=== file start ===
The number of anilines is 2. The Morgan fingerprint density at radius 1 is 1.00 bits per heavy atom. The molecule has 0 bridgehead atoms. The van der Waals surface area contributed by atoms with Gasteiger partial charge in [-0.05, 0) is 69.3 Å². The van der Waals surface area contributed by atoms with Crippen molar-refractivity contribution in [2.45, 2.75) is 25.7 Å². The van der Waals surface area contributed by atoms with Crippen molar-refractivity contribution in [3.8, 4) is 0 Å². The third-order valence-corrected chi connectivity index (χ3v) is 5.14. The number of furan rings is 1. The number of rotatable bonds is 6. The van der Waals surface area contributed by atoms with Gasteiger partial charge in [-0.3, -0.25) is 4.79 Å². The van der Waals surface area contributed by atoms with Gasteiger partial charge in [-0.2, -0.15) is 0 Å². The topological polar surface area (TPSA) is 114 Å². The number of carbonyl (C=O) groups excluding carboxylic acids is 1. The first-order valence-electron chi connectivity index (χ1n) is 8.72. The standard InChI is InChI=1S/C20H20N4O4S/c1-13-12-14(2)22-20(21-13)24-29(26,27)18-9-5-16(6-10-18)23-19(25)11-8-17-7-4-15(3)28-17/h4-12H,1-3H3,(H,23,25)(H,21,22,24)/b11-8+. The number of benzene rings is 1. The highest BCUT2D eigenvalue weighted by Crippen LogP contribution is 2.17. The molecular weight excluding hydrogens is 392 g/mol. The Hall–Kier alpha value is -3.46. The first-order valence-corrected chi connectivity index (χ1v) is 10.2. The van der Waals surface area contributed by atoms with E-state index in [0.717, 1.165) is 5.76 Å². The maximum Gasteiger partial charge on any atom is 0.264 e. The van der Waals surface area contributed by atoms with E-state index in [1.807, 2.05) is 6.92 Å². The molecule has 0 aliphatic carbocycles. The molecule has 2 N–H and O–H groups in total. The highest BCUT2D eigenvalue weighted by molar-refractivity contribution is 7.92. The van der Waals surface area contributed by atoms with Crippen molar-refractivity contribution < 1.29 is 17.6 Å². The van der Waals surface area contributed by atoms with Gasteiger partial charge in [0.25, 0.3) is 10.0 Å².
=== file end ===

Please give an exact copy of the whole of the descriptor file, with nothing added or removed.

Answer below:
The number of anilines is 2. The Morgan fingerprint density at radius 1 is 1.00 bits per heavy atom. The molecule has 0 bridgehead atoms. The van der Waals surface area contributed by atoms with Gasteiger partial charge in [-0.05, 0) is 69.3 Å². The van der Waals surface area contributed by atoms with Crippen molar-refractivity contribution in [2.45, 2.75) is 25.7 Å². The van der Waals surface area contributed by atoms with Crippen molar-refractivity contribution in [3.8, 4) is 0 Å². The third-order valence-corrected chi connectivity index (χ3v) is 5.14. The number of furan rings is 1. The number of rotatable bonds is 6. The van der Waals surface area contributed by atoms with Gasteiger partial charge in [-0.3, -0.25) is 4.79 Å². The van der Waals surface area contributed by atoms with Gasteiger partial charge in [-0.2, -0.15) is 0 Å². The topological polar surface area (TPSA) is 114 Å². The number of carbonyl (C=O) groups excluding carboxylic acids is 1. The first-order valence-electron chi connectivity index (χ1n) is 8.72. The standard InChI is InChI=1S/C20H20N4O4S/c1-13-12-14(2)22-20(21-13)24-29(26,27)18-9-5-16(6-10-18)23-19(25)11-8-17-7-4-15(3)28-17/h4-12H,1-3H3,(H,23,25)(H,21,22,24)/b11-8+. The number of benzene rings is 1. The highest BCUT2D eigenvalue weighted by Crippen LogP contribution is 2.17. The molecular weight excluding hydrogens is 392 g/mol. The Hall–Kier alpha value is -3.46. The first-order valence-corrected chi connectivity index (χ1v) is 10.2. The van der Waals surface area contributed by atoms with E-state index in [0.717, 1.165) is 5.76 Å². The maximum Gasteiger partial charge on any atom is 0.264 e. The van der Waals surface area contributed by atoms with E-state index in [1.807, 2.05) is 6.92 Å². The molecule has 0 aliphatic carbocycles. The molecule has 2 N–H and O–H groups in total. The highest BCUT2D eigenvalue weighted by molar-refractivity contribution is 7.92. The van der Waals surface area contributed by atoms with Crippen molar-refractivity contribution < 1.29 is 17.6 Å². The van der Waals surface area contributed by atoms with Gasteiger partial charge in [0.25, 0.3) is 10.0 Å².